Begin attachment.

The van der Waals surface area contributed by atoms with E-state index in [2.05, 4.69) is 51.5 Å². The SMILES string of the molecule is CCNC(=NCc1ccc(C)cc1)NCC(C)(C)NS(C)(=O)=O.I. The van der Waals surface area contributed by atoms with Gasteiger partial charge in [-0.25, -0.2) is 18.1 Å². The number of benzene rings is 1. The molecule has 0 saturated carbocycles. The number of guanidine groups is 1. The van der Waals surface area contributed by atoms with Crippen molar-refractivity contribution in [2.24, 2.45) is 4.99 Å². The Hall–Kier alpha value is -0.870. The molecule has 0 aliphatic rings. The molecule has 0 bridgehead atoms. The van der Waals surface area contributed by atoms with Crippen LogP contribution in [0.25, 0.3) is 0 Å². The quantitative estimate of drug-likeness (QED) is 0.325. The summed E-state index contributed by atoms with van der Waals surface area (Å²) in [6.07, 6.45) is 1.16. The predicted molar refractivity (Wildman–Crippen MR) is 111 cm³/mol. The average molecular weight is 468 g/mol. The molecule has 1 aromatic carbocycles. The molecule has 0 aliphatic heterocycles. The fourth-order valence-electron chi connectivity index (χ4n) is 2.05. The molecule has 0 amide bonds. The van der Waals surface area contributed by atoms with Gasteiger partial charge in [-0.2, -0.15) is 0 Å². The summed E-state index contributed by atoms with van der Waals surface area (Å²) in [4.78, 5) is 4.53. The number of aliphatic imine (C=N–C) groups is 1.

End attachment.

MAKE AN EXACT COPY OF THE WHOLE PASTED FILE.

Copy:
The van der Waals surface area contributed by atoms with E-state index in [2.05, 4.69) is 51.5 Å². The SMILES string of the molecule is CCNC(=NCc1ccc(C)cc1)NCC(C)(C)NS(C)(=O)=O.I. The van der Waals surface area contributed by atoms with Gasteiger partial charge in [-0.25, -0.2) is 18.1 Å². The number of benzene rings is 1. The molecule has 0 saturated carbocycles. The number of guanidine groups is 1. The van der Waals surface area contributed by atoms with Crippen molar-refractivity contribution in [2.24, 2.45) is 4.99 Å². The Hall–Kier alpha value is -0.870. The molecule has 0 aliphatic rings. The molecule has 0 bridgehead atoms. The van der Waals surface area contributed by atoms with Crippen LogP contribution in [0.25, 0.3) is 0 Å². The quantitative estimate of drug-likeness (QED) is 0.325. The summed E-state index contributed by atoms with van der Waals surface area (Å²) in [6.07, 6.45) is 1.16. The predicted molar refractivity (Wildman–Crippen MR) is 111 cm³/mol. The average molecular weight is 468 g/mol. The molecule has 1 aromatic carbocycles. The molecule has 0 aliphatic heterocycles. The fourth-order valence-electron chi connectivity index (χ4n) is 2.05. The molecule has 0 amide bonds. The van der Waals surface area contributed by atoms with Gasteiger partial charge in [-0.2, -0.15) is 0 Å². The summed E-state index contributed by atoms with van der Waals surface area (Å²) in [4.78, 5) is 4.53. The number of aliphatic imine (C=N–C) groups is 1.